Post No. 10,131

Date uploaded in London – 24 September   2021           

Contact –

Pictures are taken from various sources for spreading knowledge.

this is a non- commercial blog. Thanks for your great pictures.,


 We saw in the past two days a unique conversation between the seer Visvamitra and two rivers Vipas and Sutudri. They are identified with modern day rivers Beas and Sutlej.

Here is my commentary on the last five mantras of 3-33


Visvamitra addresses the rivers as Sisters! In the third mantra/stanza we saw the rivers as Mother. Hindus are the only people in the world who worship rivers as Goddesses. All the rivers have feminine names and each one has a legend. The poet requests the rivers to flow below the axle of the wagon and car.


Here the rivers speak. They use two beautiful similes. Yes ; we would lower our level ‘like a nursing mother and yield like a maiden to her lover.

These types of similes are seen throughout the Rig Veda. We see well-knit family connections with love and affection between the relatives. Similes of husband and wife coming together, children running into the garments of mother, son getting the warmth of his father, lover and lady love hugging together etc are found in Vedas. Very often cow and calf are compared to mother and child.


Here we read about the poet and his clan the Bharatas crossing the river.  The poet urges the rivers to flow rapidly (after their crossing). Indra’s help in feeding the rivers (through rain) is also mentioned. Poet’s words “ I crave your favour who deserve our worship” are to be noted. In the eighth stanza we saw rivers saying NAMASTE. Even today this greeting is used by all Indians. Here Visvamitra says they/the rivers deserve worship.

Today Hindus worship not only rivers but also water. Hindu brahmins sprinkle water on their head thrice a day praising water as medicine and the take water in sips as well.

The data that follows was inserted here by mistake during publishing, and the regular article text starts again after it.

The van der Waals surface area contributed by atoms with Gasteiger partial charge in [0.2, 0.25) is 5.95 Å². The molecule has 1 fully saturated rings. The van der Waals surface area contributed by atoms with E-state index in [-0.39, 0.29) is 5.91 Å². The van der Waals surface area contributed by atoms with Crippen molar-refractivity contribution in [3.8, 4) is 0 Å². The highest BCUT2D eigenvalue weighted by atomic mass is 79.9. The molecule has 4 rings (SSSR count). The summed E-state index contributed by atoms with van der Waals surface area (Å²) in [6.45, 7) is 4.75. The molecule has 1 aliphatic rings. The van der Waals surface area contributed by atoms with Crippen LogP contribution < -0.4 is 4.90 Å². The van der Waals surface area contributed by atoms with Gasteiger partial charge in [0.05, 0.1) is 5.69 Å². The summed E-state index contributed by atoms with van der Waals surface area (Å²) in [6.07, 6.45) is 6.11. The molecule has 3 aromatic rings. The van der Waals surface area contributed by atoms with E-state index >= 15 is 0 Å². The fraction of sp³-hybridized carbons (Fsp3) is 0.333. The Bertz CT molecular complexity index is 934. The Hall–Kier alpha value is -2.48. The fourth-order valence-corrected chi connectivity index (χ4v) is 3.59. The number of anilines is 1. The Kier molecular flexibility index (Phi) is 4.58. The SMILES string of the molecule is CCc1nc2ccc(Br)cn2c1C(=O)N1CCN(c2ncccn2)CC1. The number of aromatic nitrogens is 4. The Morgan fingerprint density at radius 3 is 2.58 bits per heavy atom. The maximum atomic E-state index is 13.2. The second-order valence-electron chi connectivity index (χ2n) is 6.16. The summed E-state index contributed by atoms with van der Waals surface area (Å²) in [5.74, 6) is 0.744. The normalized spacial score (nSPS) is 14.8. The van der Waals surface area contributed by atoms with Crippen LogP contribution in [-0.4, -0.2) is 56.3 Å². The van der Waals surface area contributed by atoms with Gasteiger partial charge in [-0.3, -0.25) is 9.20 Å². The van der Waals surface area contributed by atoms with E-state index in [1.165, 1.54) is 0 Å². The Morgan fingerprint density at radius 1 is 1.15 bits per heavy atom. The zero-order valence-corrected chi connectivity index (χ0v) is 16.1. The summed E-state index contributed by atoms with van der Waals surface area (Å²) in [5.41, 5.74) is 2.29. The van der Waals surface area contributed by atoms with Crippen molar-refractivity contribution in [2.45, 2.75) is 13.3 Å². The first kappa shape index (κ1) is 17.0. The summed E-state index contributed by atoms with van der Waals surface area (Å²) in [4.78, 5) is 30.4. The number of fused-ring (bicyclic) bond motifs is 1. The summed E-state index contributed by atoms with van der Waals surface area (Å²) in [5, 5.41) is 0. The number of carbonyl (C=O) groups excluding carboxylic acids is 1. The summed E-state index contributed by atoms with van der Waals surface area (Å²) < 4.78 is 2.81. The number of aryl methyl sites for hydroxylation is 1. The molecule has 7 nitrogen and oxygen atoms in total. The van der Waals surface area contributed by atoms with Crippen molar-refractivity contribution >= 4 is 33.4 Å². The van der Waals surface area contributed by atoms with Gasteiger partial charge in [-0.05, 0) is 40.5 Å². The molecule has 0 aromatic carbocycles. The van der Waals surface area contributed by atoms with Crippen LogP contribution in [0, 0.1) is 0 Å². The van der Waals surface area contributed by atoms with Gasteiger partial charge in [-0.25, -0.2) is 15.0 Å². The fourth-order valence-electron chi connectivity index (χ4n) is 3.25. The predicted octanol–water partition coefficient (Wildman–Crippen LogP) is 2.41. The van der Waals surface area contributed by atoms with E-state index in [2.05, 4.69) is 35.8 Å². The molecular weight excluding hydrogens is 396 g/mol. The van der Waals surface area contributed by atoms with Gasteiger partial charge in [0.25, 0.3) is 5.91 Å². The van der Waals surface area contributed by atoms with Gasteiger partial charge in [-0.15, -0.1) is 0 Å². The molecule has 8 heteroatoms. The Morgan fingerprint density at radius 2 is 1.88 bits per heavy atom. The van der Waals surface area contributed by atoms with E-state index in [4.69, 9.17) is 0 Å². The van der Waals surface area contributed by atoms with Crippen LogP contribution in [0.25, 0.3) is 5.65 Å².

Here the poet concludes saying they have all crossed the river and it can roll swiftly onward.

Hindus believe that saints and seers like Visvamitra can control natural forces such as rivers, rain and wind, even ocean. In the Ramayana we read about Rama commanding the sea to obey. In the Bhagavata Purana we see river Yamuna parting away to give way to Vasudeva carrying Baby Krishna. In Adi Shankara’s life we see his command over flooded river. In Sangam Tamil literature Rama commands the birds in a banyan tree and then they shut their mouths. It happened when Rama was consulting Civil engineer Nala about building a bridge across the sea. So I would take these stanzas as water miracle performed by Visvamitra. Two rivers obeyed his commands and the additional message is to show respect and reverence to Rivers.


Griffith has added a foot note saying that it is in different metre and so a later addition. Stanzas with different metres occur in ancient Tamil and Sanskrit literature. Not only the differences in metre but also the repetitions. Here in 13th mantra we see the same message repeated.

Prof . Wilson following Sayana, gives a somewhat different version of the stanza:

Let your waves/rivers so flow that the pin of the yoke may be above their waters; leave the trace full, and may the two streams exempt from misfortune or defect and uncensured, exhibit no (present) increase.

I take it as a blessing to the rivers given by Visvamitra.

This hymn shows the environmental awareness among ancient Indians. ‘Humble us not mid men’ in the eighth stanza is the message Visvamitra gives to humanity through the rivers. Never treat rivers with contempt; never pollute them.

Confluence of Sutudri/Sutlej and the Vipas/Beas takes place near Amritsar in Punjab.


tags- Visvamitra, Dialogue with rivers, Vipas, Sutudri, last part, RV 3-33

Leave a comment

Leave a Reply

Please log in using one of these methods to post your comment: Logo

You are commenting using your account. Log Out /  Change )

Google photo

You are commenting using your Google account. Log Out /  Change )

Twitter picture

You are commenting using your Twitter account. Log Out /  Change )

Facebook photo

You are commenting using your Facebook account. Log Out /  Change )

Connecting to %s

%d bloggers like this: